Animal Crackers in my Books: An Idiosyncratic Lit List

October 21, 2014 Idiosyncratic Lit List 24

What does the fox say, Bookworms?

I know, I just went there. You’re welcome to chastise me in the comments. It’s occurred to me recently that a lot of the books I’ve read have animals in their titles. They may or may not have anything at all to do with the animals mentioned, but you know how much I like listing. I didn’t want to trouble myself with content when I could play with titles. I’m sure you understand. Without further ado let’s get to it!


1. Cat’s Eye by Margaret Atwood: This is one of my favorite Atwood novels. Truly, of her non-dystopian work, this probably tops my list. And it just so happens to have an animal in the title, though it’s really not about cats. Who could ask for anything more?

2. Water for Elephants by Sara Gruen: There actually IS an elephant in this novel who plays a very prominent role. Actually, there are quite a few animals in this novel, seeing as it focuses on an almost-veterinarian working in a circus. Still. An elephant who likes to drink is a winner in my book. Rosie’s a bit of a tippler.

3. The Curious Incident of the Dog in the Night-Time by Mark Haddon (review): There’s a dog in this book! He’s dead though, so don’t get too excited. A good book with a fascinating protagonist.

4. Tell the Wolves I’m Home by Carol Rifka Brunt (review): This book, you guys! I know, I know, I rave about it ALL THE TIME. But it’s still super fantastic. And really not about wolves, except maybe metaphorically. Who cares, though? There’s a really awesome teapot!

5. Frog Music by Emma Donogue (review): It’s a rare book indeed that can combine historical fiction, cross dressing, prostitution, and hunting frogs. Just another reason Emma Donoghue is the coolest.


6. Saving Fish from Drowning by Amy Tan: Among the things I learned from this book? What a C-Pap mask is, and the side effects of an enlarged prostate. Neither of these have anything to do with the story, of course, though that was plenty interesting too. If I can get a good story and trivia out of a book, it’s a big win.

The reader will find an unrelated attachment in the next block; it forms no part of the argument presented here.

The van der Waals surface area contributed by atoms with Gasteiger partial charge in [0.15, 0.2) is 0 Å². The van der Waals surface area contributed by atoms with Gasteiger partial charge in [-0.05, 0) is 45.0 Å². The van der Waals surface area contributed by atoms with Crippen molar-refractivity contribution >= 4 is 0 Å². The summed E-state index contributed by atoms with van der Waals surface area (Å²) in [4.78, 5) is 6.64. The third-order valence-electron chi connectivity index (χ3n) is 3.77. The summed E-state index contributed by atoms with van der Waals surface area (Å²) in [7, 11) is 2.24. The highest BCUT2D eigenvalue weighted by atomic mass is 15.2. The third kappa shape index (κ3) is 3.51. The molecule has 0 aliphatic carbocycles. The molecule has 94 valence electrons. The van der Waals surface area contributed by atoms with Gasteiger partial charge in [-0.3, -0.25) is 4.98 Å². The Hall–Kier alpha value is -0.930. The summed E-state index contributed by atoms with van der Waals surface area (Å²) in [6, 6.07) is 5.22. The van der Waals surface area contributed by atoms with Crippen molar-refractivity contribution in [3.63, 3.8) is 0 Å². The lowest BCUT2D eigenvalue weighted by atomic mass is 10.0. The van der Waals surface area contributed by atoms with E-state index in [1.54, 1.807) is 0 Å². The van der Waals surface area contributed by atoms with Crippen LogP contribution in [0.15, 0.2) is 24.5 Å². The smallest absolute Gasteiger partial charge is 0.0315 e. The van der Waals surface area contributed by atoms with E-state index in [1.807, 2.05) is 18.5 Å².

7. Half Broke Horses by Jeanette Walls: So you think you want to be a cowboy/cowgirl? Read this real-life novel and you might re-think that. They NEVER wash their jeans. Ever.

8. Monkey Beach by Eden Robinson (review): Not a monkey to be found on Monkey Beach. Canada is too cold for that sort of thing. Lots of interesting discussion of fish grease though.

9. Squirrel Seeks Chipmunk: A Modest Bestiary by David Sedaris: There are all sorts of animals in this book! Animals that talk and do offensive things using offensive language. It is, in a word, glorious.



Alright Bookworms, I’m SURE I’ve missed BUNCHES of animal titles. Help me fill in the blanks, here!

*If you make a purchase through a link on this site, I will receive a small commission. I’ll use it to buy animal crackers because they sound delicious right about now.*

24 Responses to “Animal Crackers in my Books: An Idiosyncratic Lit List”

  1. Megan M.

    What does the fox say? I don’t know, but it makes my four year old laugh hysterically whenever she hears it.

    I’ll go with “If You Give A Cat A Cupcake…” since it is the most recent books I’ve read with an animal in the title. Can you tell I have children? I never talk about them. 😉

  2. Laura

    “I didn’t want to trouble myself with content when I could play with titles” – I lol’d.

    I reeeeallllyy need to read Cat’s Eye and Tell the Wolves I’m Home. Been on the TBR upwards of a year.

  3. Laura

    ” I didn’t want to trouble myself with content when I could play with titles. I’m sure you understand.” I lol’d!

    I really need to get to Cat’s Eye (on my shelf for almost a year) and Tell The Wolves I’m Home (TBR for more than a year.)

  4. Amy @ Read a Latte

    I feel like one of us is always gushing about Tell the Wolves I’m Home, and I’m SO HAPPY ABOUT IT. More animals: 2 a.m at the Cat’s Pajamas, and A Dog’s Purpose!

  5. A Cocoon of Books

    I love Cat’s Eye, even though the last third dragged a bit for me.

    Some animal-named books I’ve enjoyed are The Year of the Dog by Grace Lin, The Lion, the Witch, and the Wardrobe by C.S. Lewis, and What the Dog Saw by Malcolm Gladwell.

    It’s interesting that many of the books that focus on animals don’t actually have animal names in the title: The Wind in the Willows, The Art of Racing in the Rain, Watership Down, etc.

    One of my favorite books about animals that doesn’t actually have an animal name in the title is Some We Love, Some We Hate, Some We Eat. It’s an absolutely fascinating look at the many variations of human-animal relations.

  6. Jennine G.

    Ahhh! So creative! All I could think of were poems and short stories for some reason. The Lady or the Tiger, The Raven, The Black Snake. My head is stuck in school…

  7. Annabel Smith

    Oh, yup, great idea for a list:
    The Dog Stars by Peter Heller
    All the Birds Singing by Evie Wyld
    Plague of Doves by Louise Erdrich
    The Raw Shark Texts
    Dogs at the Perimeter by Madeleine Thien
    When God Was a Rabbit

    and how could I forget my own book, Whisky Charlie FOXtrot! (Except, alas, in the states it will be released as simply Whisky & Charlie

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